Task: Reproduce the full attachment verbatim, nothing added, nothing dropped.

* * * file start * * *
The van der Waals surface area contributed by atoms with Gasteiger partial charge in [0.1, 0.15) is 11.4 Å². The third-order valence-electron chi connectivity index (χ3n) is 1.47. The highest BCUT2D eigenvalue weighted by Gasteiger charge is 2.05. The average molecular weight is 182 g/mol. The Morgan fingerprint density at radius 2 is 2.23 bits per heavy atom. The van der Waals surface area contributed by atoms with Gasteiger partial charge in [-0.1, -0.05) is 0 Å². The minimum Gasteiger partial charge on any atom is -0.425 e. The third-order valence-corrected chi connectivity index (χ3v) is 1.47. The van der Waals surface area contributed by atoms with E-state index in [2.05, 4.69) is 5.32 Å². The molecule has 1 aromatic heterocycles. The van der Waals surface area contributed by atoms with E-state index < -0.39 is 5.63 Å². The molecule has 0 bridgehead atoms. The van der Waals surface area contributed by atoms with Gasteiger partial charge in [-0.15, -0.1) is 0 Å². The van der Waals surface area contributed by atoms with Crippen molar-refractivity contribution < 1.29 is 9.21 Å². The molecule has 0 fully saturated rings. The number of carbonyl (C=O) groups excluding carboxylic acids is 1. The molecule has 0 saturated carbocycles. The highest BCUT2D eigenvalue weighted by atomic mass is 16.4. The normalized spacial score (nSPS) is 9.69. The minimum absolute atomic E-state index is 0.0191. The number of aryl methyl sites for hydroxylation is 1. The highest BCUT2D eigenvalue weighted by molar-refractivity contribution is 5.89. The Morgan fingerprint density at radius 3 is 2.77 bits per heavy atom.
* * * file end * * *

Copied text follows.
The van der Waals surface area contributed by atoms with Gasteiger partial charge in [0.1, 0.15) is 11.4 Å². The third-order valence-electron chi connectivity index (χ3n) is 1.47. The highest BCUT2D eigenvalue weighted by Gasteiger charge is 2.05. The average molecular weight is 182 g/mol. The Morgan fingerprint density at radius 2 is 2.23 bits per heavy atom. The van der Waals surface area contributed by atoms with Gasteiger partial charge in [-0.1, -0.05) is 0 Å². The minimum Gasteiger partial charge on any atom is -0.425 e. The third-order valence-corrected chi connectivity index (χ3v) is 1.47. The van der Waals surface area contributed by atoms with E-state index in [2.05, 4.69) is 5.32 Å². The molecule has 1 aromatic heterocycles. The van der Waals surface area contributed by atoms with E-state index < -0.39 is 5.63 Å². The molecule has 0 bridgehead atoms. The van der Waals surface area contributed by atoms with Gasteiger partial charge in [-0.15, -0.1) is 0 Å². The van der Waals surface area contributed by atoms with Crippen molar-refractivity contribution < 1.29 is 9.21 Å². The molecule has 0 fully saturated rings. The number of carbonyl (C=O) groups excluding carboxylic acids is 1. The molecule has 0 saturated carbocycles. The highest BCUT2D eigenvalue weighted by atomic mass is 16.4. The normalized spacial score (nSPS) is 9.69. The minimum absolute atomic E-state index is 0.0191. The number of aryl methyl sites for hydroxylation is 1. The highest BCUT2D eigenvalue weighted by molar-refractivity contribution is 5.89. The Morgan fingerprint density at radius 3 is 2.77 bits per heavy atom.